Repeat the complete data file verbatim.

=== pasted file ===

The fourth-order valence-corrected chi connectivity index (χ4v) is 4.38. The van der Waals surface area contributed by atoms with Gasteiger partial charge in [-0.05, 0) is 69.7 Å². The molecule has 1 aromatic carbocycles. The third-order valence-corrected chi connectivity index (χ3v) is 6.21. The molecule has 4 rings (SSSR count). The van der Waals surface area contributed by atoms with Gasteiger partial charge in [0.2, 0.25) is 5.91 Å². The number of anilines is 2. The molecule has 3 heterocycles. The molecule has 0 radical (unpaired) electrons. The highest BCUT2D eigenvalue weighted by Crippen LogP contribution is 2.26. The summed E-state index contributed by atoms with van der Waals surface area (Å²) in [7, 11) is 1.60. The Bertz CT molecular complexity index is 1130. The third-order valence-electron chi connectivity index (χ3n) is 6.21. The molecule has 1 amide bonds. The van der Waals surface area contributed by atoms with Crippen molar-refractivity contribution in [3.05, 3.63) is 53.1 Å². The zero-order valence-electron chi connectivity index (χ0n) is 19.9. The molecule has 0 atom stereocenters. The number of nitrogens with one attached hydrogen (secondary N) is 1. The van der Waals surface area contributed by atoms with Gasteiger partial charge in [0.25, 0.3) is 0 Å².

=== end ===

The fourth-order valence-corrected chi connectivity index (χ4v) is 4.38. The van der Waals surface area contributed by atoms with Gasteiger partial charge in [-0.05, 0) is 69.7 Å². The molecule has 1 aromatic carbocycles. The third-order valence-corrected chi connectivity index (χ3v) is 6.21. The molecule has 4 rings (SSSR count). The van der Waals surface area contributed by atoms with Gasteiger partial charge in [0.2, 0.25) is 5.91 Å². The number of anilines is 2. The molecule has 3 heterocycles. The molecule has 0 radical (unpaired) electrons. The highest BCUT2D eigenvalue weighted by Crippen LogP contribution is 2.26. The summed E-state index contributed by atoms with van der Waals surface area (Å²) in [7, 11) is 1.60. The Bertz CT molecular complexity index is 1130. The third-order valence-electron chi connectivity index (χ3n) is 6.21. The molecule has 1 amide bonds. The van der Waals surface area contributed by atoms with Crippen molar-refractivity contribution in [3.05, 3.63) is 53.1 Å². The zero-order valence-electron chi connectivity index (χ0n) is 19.9. The molecule has 0 atom stereocenters. The number of nitrogens with one attached hydrogen (secondary N) is 1. The van der Waals surface area contributed by atoms with Gasteiger partial charge in [0.25, 0.3) is 0 Å².